In his Pragmatism lectures, William James argued that philosophers' temperaments partially determine the theories that they find satisfying, and that their influence explains persistent disagreement within the history of philosophy. Crucially, James was not only making a descriptive claim, but also a normative one: temperaments, he thought, could play a legitimate epistemic role in our philosophical inquiries. This paper aims to evaluate and defend this normative claim.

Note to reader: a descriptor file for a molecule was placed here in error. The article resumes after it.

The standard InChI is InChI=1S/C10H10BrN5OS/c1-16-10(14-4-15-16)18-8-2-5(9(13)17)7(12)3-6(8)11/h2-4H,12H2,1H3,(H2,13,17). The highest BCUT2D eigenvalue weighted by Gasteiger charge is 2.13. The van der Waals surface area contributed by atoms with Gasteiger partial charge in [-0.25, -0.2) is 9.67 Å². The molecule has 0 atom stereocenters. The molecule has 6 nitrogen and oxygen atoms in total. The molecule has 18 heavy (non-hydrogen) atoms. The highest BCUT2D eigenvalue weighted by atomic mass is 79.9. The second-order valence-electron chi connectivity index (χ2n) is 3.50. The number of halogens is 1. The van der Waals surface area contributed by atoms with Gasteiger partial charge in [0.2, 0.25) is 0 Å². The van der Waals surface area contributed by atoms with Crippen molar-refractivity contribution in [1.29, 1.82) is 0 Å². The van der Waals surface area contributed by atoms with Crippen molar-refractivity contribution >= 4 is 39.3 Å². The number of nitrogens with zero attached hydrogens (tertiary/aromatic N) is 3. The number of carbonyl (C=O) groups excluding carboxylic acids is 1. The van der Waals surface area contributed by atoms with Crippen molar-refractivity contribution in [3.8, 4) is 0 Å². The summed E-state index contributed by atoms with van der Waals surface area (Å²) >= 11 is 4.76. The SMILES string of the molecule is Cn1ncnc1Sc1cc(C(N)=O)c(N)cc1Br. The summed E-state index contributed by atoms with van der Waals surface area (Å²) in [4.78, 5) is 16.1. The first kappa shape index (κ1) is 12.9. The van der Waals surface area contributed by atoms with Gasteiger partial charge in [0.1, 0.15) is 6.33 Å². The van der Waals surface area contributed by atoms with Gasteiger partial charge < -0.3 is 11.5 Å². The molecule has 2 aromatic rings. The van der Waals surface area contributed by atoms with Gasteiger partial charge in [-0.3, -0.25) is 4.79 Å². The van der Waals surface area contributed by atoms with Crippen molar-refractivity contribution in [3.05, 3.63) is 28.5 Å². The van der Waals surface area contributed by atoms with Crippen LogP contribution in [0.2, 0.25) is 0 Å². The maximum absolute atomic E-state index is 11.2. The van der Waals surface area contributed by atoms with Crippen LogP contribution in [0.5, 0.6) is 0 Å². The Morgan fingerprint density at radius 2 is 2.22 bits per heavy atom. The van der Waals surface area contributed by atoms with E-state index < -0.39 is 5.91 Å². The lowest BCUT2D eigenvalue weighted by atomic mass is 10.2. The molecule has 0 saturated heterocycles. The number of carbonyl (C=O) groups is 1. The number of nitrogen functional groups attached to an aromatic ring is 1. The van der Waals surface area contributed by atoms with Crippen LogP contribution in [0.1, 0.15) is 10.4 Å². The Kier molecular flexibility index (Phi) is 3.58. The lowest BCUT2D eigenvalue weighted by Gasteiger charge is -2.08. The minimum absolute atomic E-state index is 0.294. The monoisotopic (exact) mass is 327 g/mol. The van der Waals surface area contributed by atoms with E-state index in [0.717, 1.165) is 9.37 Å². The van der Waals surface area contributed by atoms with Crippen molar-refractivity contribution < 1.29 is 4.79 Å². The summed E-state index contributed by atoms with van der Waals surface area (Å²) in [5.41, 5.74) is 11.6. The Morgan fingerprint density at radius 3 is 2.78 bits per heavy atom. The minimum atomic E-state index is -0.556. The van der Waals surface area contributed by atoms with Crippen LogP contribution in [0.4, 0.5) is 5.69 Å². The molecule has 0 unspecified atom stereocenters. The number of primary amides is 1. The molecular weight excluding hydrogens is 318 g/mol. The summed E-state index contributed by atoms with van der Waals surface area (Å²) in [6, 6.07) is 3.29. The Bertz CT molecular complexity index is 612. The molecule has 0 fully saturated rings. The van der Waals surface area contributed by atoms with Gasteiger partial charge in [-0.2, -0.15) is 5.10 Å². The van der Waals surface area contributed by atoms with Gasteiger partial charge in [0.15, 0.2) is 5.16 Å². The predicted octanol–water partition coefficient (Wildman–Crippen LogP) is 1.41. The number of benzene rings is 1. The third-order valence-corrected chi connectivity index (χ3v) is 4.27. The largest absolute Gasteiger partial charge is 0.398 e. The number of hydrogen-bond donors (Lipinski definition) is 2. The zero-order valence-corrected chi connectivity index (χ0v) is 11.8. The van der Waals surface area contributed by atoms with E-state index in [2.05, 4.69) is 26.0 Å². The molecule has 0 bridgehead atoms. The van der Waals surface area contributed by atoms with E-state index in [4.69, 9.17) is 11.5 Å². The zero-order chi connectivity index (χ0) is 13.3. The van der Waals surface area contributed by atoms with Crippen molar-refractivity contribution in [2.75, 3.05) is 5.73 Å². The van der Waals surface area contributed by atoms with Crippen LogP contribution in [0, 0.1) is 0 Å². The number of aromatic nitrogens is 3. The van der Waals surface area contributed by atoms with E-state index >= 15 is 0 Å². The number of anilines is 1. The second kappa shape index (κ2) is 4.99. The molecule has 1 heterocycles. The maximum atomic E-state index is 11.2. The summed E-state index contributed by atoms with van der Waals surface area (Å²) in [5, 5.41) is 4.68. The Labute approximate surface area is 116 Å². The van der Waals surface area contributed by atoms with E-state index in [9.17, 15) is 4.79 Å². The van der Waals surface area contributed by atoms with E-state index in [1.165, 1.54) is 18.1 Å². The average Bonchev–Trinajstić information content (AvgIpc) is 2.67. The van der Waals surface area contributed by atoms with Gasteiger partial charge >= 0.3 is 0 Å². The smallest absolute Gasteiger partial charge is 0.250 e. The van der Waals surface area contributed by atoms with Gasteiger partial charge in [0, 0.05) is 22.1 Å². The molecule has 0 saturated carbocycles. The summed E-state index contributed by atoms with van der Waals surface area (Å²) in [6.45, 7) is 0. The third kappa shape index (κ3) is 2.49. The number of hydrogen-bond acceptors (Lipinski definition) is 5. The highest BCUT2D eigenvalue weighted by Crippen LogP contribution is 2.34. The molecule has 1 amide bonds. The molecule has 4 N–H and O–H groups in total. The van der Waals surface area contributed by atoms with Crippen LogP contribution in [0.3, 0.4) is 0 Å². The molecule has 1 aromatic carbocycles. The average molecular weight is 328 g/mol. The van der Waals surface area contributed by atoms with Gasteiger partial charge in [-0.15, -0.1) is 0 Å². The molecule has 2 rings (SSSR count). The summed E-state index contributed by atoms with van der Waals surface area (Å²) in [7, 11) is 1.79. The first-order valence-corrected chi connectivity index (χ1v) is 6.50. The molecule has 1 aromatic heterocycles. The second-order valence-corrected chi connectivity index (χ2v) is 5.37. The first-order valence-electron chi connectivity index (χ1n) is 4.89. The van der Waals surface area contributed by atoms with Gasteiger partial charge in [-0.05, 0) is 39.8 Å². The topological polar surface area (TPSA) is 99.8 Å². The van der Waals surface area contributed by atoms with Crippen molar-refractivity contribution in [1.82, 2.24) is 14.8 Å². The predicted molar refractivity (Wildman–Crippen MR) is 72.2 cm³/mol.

There are three problems for James's view: (1) that allowing temperaments to play a role within inquiry replaces philosophical disagreement with psychological difference; (2) that including temperaments would allow arbitrary elements to influence the outcome of inquiry; and (3) that such a view assumes an implausible metaphysical picture. Through clarifying the nature of temperaments, and what counts as a satisfactory philosophical theory on a pragmatist account, this paper presents an interpretation of James's metaphilosophical claims that can provide satisfactory responses to these problems.